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Congestive Heart Failure


Congestive heart failure is a disorder resulting from any condition that prevents the heart from pumping enough blood to the body. It is often not possible to reverse the changes that lead to the disease but it is possible to slow down the progression. 

Causes and Symptoms

Causes of heart failure include coronary artery disease (narrowing of arteries that feed the heart with blood), high blood pressure (forcing the heart to work harder), cardiomyopathy (where the heart muscle grows and becomes less efficient), myocarditis (inflammation of the heart muscle), genetic heart defects affecting the structure of the heart, and abnormal heart rhythms (beating or electrical impulses that move through the heart muscle). Additional causes include smoking, obesity, stress, old age, and lack of exercise.

Heart failure is usually chronic and does not occur suddenly. Signs and symptoms include shortness of breath, fatigue, persistent cough or wheezing with blood-tinged phlegm, swelling in the lower legs or abdomen, nausea, sudden weight gain, and an irregular heart beat.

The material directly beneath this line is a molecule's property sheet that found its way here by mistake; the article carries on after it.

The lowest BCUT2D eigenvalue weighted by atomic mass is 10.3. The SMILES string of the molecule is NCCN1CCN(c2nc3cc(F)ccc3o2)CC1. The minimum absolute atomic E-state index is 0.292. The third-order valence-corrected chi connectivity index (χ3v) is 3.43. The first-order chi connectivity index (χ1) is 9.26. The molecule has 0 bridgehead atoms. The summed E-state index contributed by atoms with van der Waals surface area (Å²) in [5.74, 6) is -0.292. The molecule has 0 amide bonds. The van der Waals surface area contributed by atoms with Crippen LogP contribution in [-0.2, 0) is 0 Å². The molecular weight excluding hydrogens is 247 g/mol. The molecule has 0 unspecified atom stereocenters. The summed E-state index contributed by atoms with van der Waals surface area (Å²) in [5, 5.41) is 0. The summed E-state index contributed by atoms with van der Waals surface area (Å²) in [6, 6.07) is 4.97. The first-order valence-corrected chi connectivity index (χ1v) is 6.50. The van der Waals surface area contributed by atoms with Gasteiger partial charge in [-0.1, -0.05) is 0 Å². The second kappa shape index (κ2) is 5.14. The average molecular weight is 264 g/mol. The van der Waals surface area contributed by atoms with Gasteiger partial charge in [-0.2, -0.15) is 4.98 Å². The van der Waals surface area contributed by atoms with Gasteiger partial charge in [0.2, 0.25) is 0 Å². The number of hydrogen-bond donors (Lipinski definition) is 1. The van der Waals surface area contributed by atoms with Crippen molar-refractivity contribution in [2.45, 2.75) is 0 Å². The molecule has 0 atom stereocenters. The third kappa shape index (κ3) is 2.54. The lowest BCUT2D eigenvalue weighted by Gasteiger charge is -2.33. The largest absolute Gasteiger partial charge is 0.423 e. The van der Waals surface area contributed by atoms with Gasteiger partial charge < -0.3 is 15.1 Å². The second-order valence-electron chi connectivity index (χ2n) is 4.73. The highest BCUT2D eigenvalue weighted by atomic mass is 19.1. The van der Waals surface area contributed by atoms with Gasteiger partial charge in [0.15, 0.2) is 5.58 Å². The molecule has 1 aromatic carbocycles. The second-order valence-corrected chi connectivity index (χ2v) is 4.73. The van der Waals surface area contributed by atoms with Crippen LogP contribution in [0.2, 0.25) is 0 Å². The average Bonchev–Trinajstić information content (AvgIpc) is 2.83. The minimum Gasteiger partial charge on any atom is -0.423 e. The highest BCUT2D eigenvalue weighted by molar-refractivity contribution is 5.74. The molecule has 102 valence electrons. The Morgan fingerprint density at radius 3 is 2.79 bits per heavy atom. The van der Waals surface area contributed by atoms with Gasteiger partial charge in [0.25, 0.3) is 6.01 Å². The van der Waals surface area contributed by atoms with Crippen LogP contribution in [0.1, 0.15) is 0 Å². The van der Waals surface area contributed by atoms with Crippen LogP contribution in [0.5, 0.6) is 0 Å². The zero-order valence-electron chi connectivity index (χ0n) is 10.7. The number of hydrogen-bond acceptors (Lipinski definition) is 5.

The types of heart failure can be classified in several different ways. They can be classified as right vs. left heart failure, whether the problem is due to the heart’s ability to contract or to relax, whether the problem has to do with the amount of blood pumped out, or whether it is due to high resistance to blood flow in the vessels. Evaluation by a physician is, therefore, very important in the management of the disease. 

Treatment and Prognosis

Often the disease is caused by chronic injury to the heart and will therefore require lifelong therapy and monitoring. This is often done by prescribing a variety of medications that can alter the way in which the heart functions. Sometimes surgery is needed for management of the disease, and can include implantation of devices that monitor the heart rate and shock the heart if the rate becomes dangerous, devices that regularly give pulses to keep the heart beating in a good rhythm, and devices that help a weak heart pump blood to the body.

It is important to control risk factors for heart failure by doing things such as stopping smoking, losing weight, lowering blood pressure, and altering a diet. These will help slow the progression of the disease. The prognosis is poor when the patient reaches the later stages of heart failure, with about half of the people that suffer the disease surviving for at least five years.